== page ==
The Hollis Post-Herald. (Hollis, Okla.), Vol. 16, No. 29, Ed. 1 Thursday, March 27, 1919 Page: 3 of 8
The following text was automatically extracted from the image on this page using optical character recognition software:
of its fioodness
sealed in —
Tbe flavor lasts I
for. and be SURE
to set WRIGCEVS. It's in
a sealed package, but look
tor tbe name—the Greatest
Name in Goody-Land.
Sealed Tight-Kept RUtbt
After reading a poem about a little
boy who was so happy because there
were lovely flowers, beautiful birds,
blue sky and running brooks, eight-
year-old William remarked:
"Those things would never make me
happy, Miss Jones."
"Why, William," replied his teacher,
"what would it take to make you
"Saturdays!" was the prompt reply.
A man may be ignorant of the law,
but the Ignorance of his lawyer is al-
A rolling hat gathers a y>t of mud.
Not Overly Pleased.
"I don't know that I'm particularly
pleased with the fact that women can
"You're not. Why?"
"The wife insists on knowing whom
I intend voting for."
"Well, what of that?"
"I find it's just another cause for au
OKLAHOMA STATE NEWS
Roll of Honor WIG. tEK. JOHKSON RESIGNS
Food for Thought.
He—"I am going tonight to see a
mind reader." She—"What good will
that do you?"
He who pays as he goes finds his
go'ng pays better and his paying goes
GOOD-BYE BACKACHE, KIDNEY
AND BLADDER TROUBLES
For centuries all over the world
GOLD MEDAL Haarlem Oil has af-
forded relief in thousands upon thou-
sands of cases of lame back, lumbago,
sciatica, rheumatism, gallstones, grav-
el and all other affections of the kid-
neys, liver, stomach, bladder and al-
lied organs. It acts quickly. It does
the work. It cleanses your kidneys
and purifies the blood. It makes a
new man, a new woman, of you. Tt
frequently wards off attacks of the
dread and fatal diseases of the kid-
neys. It often completely cures the
distressing diseases of the organs of
the body allied with the bladder and
kidneys. Bloody or cloudy urine, sed-
iment, or "brlckdast" Indicate an un-
Do not delay a minute If your back
aches or you are sore across the loins
or have difficulty when urinating. Go
to your druggist at once and get •
box of Imported GOLD MEDAL Haar-
lem Oil Capsules. They are pleasant
and easy to take. Each capsule con-
tains about one dose of five drops.
Take them Just like you would any
pill. Take a small swallow of water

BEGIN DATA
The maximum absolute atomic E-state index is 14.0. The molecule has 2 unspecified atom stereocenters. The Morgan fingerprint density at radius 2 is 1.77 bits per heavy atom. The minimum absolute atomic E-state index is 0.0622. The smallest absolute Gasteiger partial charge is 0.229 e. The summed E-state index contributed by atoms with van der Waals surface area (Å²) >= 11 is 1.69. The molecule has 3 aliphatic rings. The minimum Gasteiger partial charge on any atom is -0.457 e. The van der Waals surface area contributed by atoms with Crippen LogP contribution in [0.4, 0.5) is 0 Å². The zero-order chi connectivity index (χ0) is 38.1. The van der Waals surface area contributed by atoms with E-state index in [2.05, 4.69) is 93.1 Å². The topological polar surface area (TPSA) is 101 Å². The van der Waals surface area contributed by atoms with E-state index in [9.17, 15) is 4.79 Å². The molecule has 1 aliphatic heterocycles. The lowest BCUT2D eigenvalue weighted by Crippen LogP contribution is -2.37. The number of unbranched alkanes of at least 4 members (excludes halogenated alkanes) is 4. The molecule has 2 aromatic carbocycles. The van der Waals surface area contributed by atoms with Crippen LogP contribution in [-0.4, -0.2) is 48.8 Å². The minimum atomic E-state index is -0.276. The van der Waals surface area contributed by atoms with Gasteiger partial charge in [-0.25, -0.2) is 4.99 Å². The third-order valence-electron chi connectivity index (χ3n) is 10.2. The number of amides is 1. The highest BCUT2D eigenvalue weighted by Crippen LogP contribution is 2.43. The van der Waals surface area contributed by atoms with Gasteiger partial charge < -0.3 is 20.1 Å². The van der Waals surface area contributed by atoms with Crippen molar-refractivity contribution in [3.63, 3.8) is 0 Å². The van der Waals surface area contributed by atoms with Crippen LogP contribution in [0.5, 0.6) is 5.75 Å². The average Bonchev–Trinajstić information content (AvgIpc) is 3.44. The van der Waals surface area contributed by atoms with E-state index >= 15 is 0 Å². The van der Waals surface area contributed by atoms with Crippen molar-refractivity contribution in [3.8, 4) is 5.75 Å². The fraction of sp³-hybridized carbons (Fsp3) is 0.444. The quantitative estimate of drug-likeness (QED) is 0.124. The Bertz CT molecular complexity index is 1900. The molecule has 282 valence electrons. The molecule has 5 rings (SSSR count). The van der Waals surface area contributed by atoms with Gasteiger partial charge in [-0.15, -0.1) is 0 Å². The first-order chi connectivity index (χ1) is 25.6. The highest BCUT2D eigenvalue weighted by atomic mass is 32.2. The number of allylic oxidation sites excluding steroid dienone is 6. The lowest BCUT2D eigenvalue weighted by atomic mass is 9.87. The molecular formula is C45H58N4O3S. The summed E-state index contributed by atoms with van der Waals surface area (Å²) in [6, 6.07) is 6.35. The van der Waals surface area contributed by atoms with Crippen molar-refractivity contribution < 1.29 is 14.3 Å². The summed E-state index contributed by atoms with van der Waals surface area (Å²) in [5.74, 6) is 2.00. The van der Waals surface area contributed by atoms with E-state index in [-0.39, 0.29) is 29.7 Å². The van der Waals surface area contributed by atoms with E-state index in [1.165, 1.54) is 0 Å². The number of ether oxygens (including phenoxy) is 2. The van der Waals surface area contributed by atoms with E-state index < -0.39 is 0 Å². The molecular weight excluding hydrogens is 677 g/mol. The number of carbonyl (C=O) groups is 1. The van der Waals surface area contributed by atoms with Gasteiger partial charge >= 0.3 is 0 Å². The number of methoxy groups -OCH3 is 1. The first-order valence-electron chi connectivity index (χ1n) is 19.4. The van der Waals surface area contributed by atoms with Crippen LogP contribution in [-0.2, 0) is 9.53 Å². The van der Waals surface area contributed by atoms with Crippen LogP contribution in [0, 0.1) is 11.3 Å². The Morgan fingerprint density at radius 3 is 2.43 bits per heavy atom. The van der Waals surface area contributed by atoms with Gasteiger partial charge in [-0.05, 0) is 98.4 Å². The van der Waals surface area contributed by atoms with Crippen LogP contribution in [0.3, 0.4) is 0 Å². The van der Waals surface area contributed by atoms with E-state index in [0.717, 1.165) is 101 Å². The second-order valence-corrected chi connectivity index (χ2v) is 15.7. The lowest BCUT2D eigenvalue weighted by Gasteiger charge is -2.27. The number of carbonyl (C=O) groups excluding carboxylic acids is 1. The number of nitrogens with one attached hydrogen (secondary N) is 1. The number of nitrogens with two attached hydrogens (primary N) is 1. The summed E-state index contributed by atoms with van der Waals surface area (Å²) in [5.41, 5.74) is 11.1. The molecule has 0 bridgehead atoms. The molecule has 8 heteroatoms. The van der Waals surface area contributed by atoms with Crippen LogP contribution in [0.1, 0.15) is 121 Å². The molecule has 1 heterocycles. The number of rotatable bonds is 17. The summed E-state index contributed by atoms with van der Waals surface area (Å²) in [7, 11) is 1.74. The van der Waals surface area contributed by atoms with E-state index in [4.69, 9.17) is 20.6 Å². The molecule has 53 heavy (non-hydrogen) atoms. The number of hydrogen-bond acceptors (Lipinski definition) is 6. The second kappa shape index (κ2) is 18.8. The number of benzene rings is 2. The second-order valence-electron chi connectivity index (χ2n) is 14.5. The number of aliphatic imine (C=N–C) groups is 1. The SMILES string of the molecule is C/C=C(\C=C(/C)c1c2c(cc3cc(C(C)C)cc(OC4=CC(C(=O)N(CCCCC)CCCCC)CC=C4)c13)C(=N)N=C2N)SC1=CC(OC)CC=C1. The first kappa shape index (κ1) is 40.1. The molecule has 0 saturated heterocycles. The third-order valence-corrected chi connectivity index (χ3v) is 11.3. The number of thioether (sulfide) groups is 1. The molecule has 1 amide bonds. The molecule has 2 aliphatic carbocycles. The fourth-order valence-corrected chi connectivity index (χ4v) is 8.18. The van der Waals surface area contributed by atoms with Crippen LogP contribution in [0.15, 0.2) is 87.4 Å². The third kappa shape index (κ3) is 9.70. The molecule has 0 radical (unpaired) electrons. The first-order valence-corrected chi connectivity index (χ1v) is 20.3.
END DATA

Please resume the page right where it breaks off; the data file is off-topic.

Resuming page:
lilyou want to. They dissolve In the
sfomach, and the kidneys soak up the
oil like a sponge does water. They
thoroughly cleanse and wash ont the
bladder and kidneys and throw off the
Inflammation which Is the cause of
the trouble. They will quickly relieve
those stiffened Joints, that backache,
rheumatism, lumbago, sciatica, gall-
stones, gravel, "brlckdast," etc. They
are an effective remedy for all dis-
eases of the bladder, kidney, lhrar,
stomach and allied organs. Tour
druggist will cheerfully refund your
money If you are not satisfied after •
few days' use. Accept only the pure,
original GOLD MEDAL Haarlem Oil
Capsules. None other genuine.—Adv.
THE RIGHT WAY...
la all cases of
Distemper, Pinkeye, Influ*
enza, Celds, etc.
of all horses, brood mares, colt*
stallions. Is to
On their tongue or In the feed put I
Bpohn'a Liquid Compound. Give the J
remedy to all of them. It acts on thai
blood and glands. It routa the disease!
by expelling the disease germs. It war"
off the trouble no matter how they i
"exposed." Absolutely free from I
thing Injurious. A child can aafely t fl
It, Bold by druggists, harness dealers,!
T sent expresa paid by the manu-"
taeturera. Sgeelal Aetata Wasted. 1
SPOHN MEDICAL CO.,
_ Died of Disease
Corpl. Stephen R. Shaw, Kingfisher.
Corpl Ross Herndon, Madill.
Leroy Harmon, Henryetta.
Otho L., Orover, Putnam.
Robert G. JlcConnell, Edmond.
Joe G Vaughn Mangum.
Elmer Fuston, Dover.
Edward C. UiKgan, Parker.
Edward Virdon, Bedford.
Geo. B. Martin. Shattuck.
Died from Accident.
Wagoner. Edwin L. Drake, Gage.
Fe;lx 13. Guldinger, Sayre.
Samuel P. Goff, Sallisaw.
Wounded In Action. 'i
Sergt. Geo. H. Ashford. Idabel.
Wm. B. Rogers, Muskogee.
Jos. Dudek, Willow.
John C. BerryhiU, Bear.
Clifford Fronterhouse, Tushka.
Isaac Lowder, Velma.
Tom Burks, Maysville. _
_ , Mlsslnn In Act'ont
Tol R, Bateman, fierce.
Awarded Distinguished Service Cross
Aaron F. Valentine, Madison.
Awarded British Military Cross
Lieut. Charles E. Northcutt. Lexington.
Elections, primary, school and bond,
were held In a number of Oklahoma
cities and towns last Tuesday. Okla-
homa City voted six to one for one
million dollars worth of new school
buildings, while Muskogee by a four
to one vote will get four hundred
thousand in new quarters for the kid-
Jies. The capital nominated three
sity commissioners, the race for may-
5r being the hottest in years. J. C.
Walton, whose firm was involved in
the Ardmore engineering scandals,
who is at present a member of the
commission with two years to serve,
was nominated for mayor by a two to
one vote over his three competitors
combined. He was opposed by the Vot-
ers' League and by all the newspapers,
but the virulence of the campaign,
especially on the part of the dally Ok-
lahoman, reacted In his favor.
Newt Ganns, a wealthy farm owner
5f Ryan, was shot and killed by R. L.
Grant, a former tenant of the dead
man. Disagreement over some corn
valued at $65 led to the killing.
At a meeting of the trustees and
songregalon of the M. E. church at
Dilworth, it was decided to go on with
the plans for the erection of a new
church which had been deferred by